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Churchill Fellow Professor Richard Durbin FRS has been awarded the 2017 Gabor Medal for his outstanding contributions to computational biology, and their impact across many areas of the life sciences.
Awarded by the Royal Society every alternate year, the Gabor Medal acknowledges distinction of interdisciplinary work between the life sciences with other disciplines.
Professor Durbin recieves the 2017 award in recognition of over 25 years of work developing leading-edge software tools and computational approaches that form the foundation of genomic and genetic analysis across the globe.
As a Senior Group Leader and joint Head of Human Genetics at The Wellcome Trust Sanger Institute, Dr Durbin has been instrumental in supporting the growth of computational biology, from sequencing the nematode worm in 1998 and the first human genome in 2002 to exploring genomic variation at scale, first by analysing 1000 and then 10,000 genomes.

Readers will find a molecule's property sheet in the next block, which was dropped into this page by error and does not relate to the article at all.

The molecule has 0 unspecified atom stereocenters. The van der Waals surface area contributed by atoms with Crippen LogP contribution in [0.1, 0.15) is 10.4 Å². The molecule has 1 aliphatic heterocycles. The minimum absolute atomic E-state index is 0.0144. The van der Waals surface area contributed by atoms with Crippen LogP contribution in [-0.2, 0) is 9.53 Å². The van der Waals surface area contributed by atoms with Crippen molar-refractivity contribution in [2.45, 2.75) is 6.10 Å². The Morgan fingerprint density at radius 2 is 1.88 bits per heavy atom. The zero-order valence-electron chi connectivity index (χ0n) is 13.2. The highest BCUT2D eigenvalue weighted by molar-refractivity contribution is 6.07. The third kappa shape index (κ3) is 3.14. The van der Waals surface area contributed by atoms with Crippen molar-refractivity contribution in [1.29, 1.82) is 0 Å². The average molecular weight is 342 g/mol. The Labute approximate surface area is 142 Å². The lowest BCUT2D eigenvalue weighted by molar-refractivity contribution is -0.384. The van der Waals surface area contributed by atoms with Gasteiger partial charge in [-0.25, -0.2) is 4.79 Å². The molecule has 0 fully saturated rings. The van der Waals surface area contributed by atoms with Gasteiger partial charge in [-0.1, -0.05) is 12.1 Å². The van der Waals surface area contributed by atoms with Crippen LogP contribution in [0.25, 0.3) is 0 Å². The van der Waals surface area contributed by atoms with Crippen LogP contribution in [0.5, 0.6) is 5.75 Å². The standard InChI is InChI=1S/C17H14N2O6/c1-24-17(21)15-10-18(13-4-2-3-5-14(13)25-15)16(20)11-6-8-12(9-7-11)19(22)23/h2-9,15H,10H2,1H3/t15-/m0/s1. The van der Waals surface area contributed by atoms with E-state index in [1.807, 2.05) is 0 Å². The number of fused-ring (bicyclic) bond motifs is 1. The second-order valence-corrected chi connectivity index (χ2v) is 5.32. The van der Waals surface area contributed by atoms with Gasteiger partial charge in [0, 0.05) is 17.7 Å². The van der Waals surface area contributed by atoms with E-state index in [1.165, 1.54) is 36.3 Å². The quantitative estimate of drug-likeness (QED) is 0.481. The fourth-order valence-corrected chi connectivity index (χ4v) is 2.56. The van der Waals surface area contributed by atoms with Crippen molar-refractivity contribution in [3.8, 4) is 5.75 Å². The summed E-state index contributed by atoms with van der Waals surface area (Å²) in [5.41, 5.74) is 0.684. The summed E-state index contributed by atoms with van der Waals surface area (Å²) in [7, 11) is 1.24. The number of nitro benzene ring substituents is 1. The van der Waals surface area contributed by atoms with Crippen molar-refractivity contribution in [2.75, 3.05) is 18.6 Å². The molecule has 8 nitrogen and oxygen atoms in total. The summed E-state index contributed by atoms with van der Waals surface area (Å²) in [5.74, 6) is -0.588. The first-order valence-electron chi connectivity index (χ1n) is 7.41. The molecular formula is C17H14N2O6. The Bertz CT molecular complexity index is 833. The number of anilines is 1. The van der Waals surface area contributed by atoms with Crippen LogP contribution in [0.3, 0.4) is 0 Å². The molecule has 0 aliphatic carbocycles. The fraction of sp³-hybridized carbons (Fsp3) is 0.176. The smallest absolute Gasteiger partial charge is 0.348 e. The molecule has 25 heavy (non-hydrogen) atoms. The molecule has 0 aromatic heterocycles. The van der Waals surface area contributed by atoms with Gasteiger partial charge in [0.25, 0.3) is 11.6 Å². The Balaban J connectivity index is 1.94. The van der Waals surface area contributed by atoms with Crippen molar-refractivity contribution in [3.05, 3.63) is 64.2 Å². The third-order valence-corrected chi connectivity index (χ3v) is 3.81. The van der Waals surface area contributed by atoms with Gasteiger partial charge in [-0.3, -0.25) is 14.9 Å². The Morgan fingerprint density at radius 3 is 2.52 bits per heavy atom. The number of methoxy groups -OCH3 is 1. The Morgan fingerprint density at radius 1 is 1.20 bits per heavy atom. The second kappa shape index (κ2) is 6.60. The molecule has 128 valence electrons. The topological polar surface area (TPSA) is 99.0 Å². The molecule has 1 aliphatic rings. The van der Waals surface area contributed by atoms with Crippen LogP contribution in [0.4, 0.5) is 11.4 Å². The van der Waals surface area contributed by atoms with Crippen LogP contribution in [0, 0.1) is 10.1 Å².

Commenting on this award Professor Durbin said:
“I am very honoured to be recognised by the Royal Society in this way. I am proud that, working with inspiring colleagues around the world, we have helped the global research community to harness the power of genetics and genomics.
We are committed to ensuring that biological data are freely available and maximally useful. It is wonderful to see how researchers are using our data and software to explore areas as diverse as evolution, inherited disease, cancer and the transmission of infections.”
Professor Durbin will receive a medal, and a gift of £2,000 at the Society’s Anniversary Day meeting on 30 November 2017.